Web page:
Place the kombucha-to-be mixture somewhere where it won't get too warm or cold, out of direct sunlight, and where it won't be disturbed. At least not a whole lot. In the cooler months, I put mine in the oven with the light on and door cracked open with a pot holder. Keeps it a toasty 78°. Just don't forget to take it out of the oven if you plan on using it though! I have actually done this, more than once! Handy to have a sister 2 minutes away with an extra SCOBY if I don't happen to have one. Oh, and don't let your concoction get too cold or it could get moldy. Speaking of mold, don't keep it next to anything that tends to mold naturally, like bread or fruit. Spores from other moldy food could find it's way under the coffee filter and ruin your batch.
Let your jar of goodies sit 7+ days (to taste) while the SCOBY does its thing. How long it takes to be ready to drink will depend on how warm or cool it is. Mine takes about 7 days in the oven. Don't be alarmed when you see whitish stuff accumulating at the top of the jar. That's the baby SCOBY forming.
You can start checking on your kombcha at any time. Smell it. Does it smell like tea? Does it smell sweet? The SCOBY is going to eat the sugar, so by the time it's done, it will have little to no sweetness. You want it a little sweet if you want to use the Second Brew method and get it fizzy (see below). The smell is difficult to describe, but it definitely doesn't smell like tea. You'll get to know the smell. Be sure there is no mold growing on it! This website has some photos of healthy and moldy kombucha/SCOBY. You can google images to find more. If you're in doubt, throw it out. You DON'T want to drink mold!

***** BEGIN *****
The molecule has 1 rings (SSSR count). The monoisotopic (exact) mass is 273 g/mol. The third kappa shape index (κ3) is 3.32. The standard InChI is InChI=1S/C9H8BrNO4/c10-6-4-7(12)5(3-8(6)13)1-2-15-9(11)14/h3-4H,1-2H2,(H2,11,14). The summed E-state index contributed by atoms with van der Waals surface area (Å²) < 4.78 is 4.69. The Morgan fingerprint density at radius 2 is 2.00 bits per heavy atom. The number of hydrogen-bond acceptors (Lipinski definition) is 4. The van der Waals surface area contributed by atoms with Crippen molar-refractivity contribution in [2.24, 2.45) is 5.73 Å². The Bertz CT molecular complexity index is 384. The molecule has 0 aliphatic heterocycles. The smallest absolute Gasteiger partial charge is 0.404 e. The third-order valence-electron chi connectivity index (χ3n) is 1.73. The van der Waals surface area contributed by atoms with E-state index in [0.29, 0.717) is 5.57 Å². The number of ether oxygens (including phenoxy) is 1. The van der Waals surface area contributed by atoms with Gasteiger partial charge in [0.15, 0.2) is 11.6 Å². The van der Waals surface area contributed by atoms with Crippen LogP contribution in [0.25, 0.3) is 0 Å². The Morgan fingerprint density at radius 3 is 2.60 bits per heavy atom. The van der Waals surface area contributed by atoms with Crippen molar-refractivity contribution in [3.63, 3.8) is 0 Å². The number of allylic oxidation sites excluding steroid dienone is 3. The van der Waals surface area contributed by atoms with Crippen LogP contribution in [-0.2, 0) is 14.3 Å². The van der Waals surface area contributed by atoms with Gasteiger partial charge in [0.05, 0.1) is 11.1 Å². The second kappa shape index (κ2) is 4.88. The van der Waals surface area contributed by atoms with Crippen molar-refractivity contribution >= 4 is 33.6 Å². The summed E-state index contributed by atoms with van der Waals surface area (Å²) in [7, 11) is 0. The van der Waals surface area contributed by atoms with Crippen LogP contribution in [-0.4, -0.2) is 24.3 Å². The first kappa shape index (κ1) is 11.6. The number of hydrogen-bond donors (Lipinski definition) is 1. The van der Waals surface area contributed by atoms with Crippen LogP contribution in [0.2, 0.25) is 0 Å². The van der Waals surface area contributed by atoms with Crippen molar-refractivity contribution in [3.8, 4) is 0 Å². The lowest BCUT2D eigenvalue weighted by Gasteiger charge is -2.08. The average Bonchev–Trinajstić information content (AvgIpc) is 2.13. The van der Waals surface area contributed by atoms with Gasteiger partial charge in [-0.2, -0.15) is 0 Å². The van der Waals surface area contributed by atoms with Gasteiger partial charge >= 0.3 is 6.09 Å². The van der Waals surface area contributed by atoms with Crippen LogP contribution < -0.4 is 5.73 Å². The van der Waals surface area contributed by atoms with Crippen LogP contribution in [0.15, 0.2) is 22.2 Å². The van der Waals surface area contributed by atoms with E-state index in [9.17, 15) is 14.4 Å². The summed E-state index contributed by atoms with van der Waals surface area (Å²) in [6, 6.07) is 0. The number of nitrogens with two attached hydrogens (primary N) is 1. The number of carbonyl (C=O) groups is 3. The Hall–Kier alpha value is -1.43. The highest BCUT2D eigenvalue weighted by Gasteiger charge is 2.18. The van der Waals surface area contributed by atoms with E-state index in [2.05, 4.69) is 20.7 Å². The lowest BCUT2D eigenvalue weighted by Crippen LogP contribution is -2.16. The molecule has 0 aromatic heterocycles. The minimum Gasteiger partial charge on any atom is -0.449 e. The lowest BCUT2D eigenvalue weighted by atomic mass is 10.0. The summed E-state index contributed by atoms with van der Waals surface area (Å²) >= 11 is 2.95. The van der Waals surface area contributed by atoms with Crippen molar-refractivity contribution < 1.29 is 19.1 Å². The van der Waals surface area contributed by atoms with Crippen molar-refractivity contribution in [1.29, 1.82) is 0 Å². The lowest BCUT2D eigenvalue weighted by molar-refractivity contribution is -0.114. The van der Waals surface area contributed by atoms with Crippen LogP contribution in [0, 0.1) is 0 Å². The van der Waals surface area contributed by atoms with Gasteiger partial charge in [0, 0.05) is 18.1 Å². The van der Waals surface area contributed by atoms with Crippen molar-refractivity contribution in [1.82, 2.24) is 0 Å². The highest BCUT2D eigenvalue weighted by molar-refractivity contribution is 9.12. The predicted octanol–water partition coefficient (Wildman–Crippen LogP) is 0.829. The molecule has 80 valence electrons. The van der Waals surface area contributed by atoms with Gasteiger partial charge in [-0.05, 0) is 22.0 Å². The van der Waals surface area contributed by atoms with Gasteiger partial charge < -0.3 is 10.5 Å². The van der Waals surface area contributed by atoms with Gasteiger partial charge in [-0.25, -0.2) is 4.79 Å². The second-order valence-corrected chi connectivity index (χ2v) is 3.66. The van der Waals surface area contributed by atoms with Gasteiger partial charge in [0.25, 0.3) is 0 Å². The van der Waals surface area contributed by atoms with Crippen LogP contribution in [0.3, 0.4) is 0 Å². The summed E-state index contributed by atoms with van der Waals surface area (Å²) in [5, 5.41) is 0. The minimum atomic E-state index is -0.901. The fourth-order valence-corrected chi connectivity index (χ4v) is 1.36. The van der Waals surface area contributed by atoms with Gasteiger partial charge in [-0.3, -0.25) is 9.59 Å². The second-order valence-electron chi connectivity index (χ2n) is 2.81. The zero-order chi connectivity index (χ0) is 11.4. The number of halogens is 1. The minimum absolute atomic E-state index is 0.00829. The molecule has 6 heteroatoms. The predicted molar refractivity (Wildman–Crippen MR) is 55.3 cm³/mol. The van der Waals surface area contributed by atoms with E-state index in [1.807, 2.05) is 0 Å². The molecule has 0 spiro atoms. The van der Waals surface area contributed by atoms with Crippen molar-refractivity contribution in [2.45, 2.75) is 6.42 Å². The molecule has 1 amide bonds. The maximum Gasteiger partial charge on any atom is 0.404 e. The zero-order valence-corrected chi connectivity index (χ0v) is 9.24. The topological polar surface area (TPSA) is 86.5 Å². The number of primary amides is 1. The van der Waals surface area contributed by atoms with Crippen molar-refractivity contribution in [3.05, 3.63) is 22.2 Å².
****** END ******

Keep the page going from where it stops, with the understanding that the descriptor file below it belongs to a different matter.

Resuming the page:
Once your kombucha is ready to drink, pour off all but 1 1/4 C of kombucha (and your SCOBY) for your next bach and put the rest in the fridge if you don't want it fizzy. Keep it out with a lid on it until it's fizzy if you do want fizz. You want it a little bit sweet still if you want it to fizz. The SCOBY will continue to eat the sugar, releasing the CO2 which is now trapped in the jar since it has a lid on it, not a coffee filter. Just keep in mind, the jar can and will explode from the pressure if you don't check on it regularly. A regular mason jar lid and band is a good idea. Is the lid 'bulging up'? Can you push it down, or is there a lot of pressure in there? And once it is fizzy, put it in the fridge. I'd still check on it in there, too. I never bother with the fizz. I like it tasting like apple cider and I don't like the idea of an explosion in the kitchen, lol.
Some people buy fancy bottles like the ones pictured above to store their finished kombucha in the fridge. I'm lazy and can't be bothered. Great idea though! Other people flavor it with juice, etc.. Again, I'm too lazy and I love it straight up!
What to do with the 1 1/4 C kombucha and SCOBY you put aside? Start another batch! With super clean hands, separate the baby from the mother (original) SCOBY. Put the baby in a clean jar with 1/4 C of the kombucha (dissolve a little sugar in it first if it's not a little sweet still because the baby will continue to eat a little even in the fridge). Use the mother SCOBY and the 1 C kombucha for your next batch. You could also use the baby instead. The smaller the SCOBY, the longer it will take to ferment. You don't always have to separate mom and baby, either. They will just continue to have babies and get thicker and thicker. But I recommend doing this (separate) for your first batch so that you'll have an extra on hand, just in case.
Have you tried this recipe? Let me know how it went with a comment below!